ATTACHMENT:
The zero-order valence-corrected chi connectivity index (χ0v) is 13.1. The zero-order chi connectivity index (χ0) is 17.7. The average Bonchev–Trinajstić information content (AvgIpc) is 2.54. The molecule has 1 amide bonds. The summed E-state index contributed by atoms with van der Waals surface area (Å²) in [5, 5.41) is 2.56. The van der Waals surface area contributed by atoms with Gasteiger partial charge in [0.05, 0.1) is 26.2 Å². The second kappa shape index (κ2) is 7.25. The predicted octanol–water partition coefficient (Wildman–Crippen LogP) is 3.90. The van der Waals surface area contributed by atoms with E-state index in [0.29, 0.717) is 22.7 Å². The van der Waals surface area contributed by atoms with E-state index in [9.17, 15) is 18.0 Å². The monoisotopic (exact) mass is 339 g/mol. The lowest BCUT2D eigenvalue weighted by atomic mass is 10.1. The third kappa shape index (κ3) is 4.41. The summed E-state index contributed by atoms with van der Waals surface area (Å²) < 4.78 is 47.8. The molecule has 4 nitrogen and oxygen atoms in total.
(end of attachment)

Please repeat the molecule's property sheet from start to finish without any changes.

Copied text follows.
The zero-order valence-corrected chi connectivity index (χ0v) is 13.1. The zero-order chi connectivity index (χ0) is 17.7. The average Bonchev–Trinajstić information content (AvgIpc) is 2.54. The molecule has 1 amide bonds. The summed E-state index contributed by atoms with van der Waals surface area (Å²) in [5, 5.41) is 2.56. The van der Waals surface area contributed by atoms with Gasteiger partial charge in [0.05, 0.1) is 26.2 Å². The second kappa shape index (κ2) is 7.25. The predicted octanol–water partition coefficient (Wildman–Crippen LogP) is 3.90. The van der Waals surface area contributed by atoms with E-state index in [0.29, 0.717) is 22.7 Å². The van der Waals surface area contributed by atoms with E-state index in [9.17, 15) is 18.0 Å². The monoisotopic (exact) mass is 339 g/mol. The lowest BCUT2D eigenvalue weighted by atomic mass is 10.1. The third kappa shape index (κ3) is 4.41. The summed E-state index contributed by atoms with van der Waals surface area (Å²) < 4.78 is 47.8. The molecule has 4 nitrogen and oxygen atoms in total.